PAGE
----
Union Songs

Bernie Banton: Pure of Heart

A Poem by Mike Williss©Mike Williss 2007

Bernie Banton, heart so pure
I cry for the cruelty they made you endure
Covered like a snowman in asbestos dust
Their workplace relations a breach of trust
Bernie Banton, pure of heart
They treated you like a bloody spare part.

Bernie Banton, heart so pure
They knew, they knew, they knew for sure
Asbestos was a vicious killing carcinoma
That horrid death – mesothelioma
Bernie Banton, pure of heart
How many lives did they tear apart?

Bernie Banton, heart so pure
They damaged your lungs, there was no cure
But you fought the bastards to see justice done
Not just for yourself but for everyone
Bernie Banton, pure of heart
Yet they laughed at you right from the start.

Bernie Banton, heart so pure
Laugh last, laugh loud, to know that you're
The one who took it up to them
That they're the ones whom we condemn
Bernie Banton, pure of heart
Fighting to the end their greedy black art.

Bernie Banton, heart so pure
Insulted by Abbott - that human manure
"Never take no for an answer" was your advice
They couldn't buy your humanity for any price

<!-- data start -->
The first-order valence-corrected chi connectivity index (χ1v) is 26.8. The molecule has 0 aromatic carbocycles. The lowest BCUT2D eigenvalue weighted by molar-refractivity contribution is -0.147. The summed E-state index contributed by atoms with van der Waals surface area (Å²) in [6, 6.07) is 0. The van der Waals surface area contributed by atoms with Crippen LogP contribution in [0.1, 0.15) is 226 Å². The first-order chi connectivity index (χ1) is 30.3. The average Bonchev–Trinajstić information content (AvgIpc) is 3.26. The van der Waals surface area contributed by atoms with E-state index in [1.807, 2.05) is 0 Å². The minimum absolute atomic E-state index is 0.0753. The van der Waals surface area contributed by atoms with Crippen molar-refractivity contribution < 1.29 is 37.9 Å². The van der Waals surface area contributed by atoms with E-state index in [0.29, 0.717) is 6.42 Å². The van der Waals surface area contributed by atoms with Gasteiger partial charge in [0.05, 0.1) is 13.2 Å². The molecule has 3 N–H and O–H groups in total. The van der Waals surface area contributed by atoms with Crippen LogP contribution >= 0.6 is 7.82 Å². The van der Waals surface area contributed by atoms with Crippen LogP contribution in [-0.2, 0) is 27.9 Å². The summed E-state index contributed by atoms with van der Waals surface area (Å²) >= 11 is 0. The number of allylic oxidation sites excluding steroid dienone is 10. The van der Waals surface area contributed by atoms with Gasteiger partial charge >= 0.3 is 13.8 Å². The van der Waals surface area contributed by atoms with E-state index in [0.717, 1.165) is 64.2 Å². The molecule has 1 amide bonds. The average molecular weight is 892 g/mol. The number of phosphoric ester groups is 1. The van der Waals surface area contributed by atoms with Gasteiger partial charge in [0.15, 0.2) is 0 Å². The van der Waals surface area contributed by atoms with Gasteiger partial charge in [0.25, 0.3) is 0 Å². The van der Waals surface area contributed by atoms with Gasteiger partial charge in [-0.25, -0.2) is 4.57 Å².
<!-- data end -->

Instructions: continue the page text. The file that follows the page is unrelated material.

Bernie Banton, pure of heart
Fighter for all right from the start

Bernie Banton, heart so pure
The qualities of the worker, not the entrepreneur
How bad was the pain against which you struggled to live?
"I wouldn't wish it on a Hardie's executive"
Bernie Banton, pure of heart
I'd wish it on them and their profit chart!


Many thanks to Mike Williss for permission to add this poem to the Union Songs website.

Bernie Banton who, despite his own pain and ailing health, campaigned tirelessly for compensation for other victims of asbestos-related disease, died at home early in the morning of 27 November 2007. He was 61.

He died satisfied that, after helping to set up a $4 billion compensation fund, he had achieved one last great act: to help mesothelioma sufferers gain access to a drug to help ease their pain and possibly extend their lives.

His death was all the more poignant because it came in the middle of Asbestos Awareness Week.

Mr Banton had been exposed to asbestos during the 1960s and 1970s, when he worked for James Hardie's insulation factory in Sydney. But it wasn't until 1999 that he learned just how toxic that exposure had been, when he developed asbestosis. In August 2007 year he was diagnosed with mesothelioma, a cancer for which there is no cure.

Visit Mike's blog at http://mike-servethepeople.blogspot.com/

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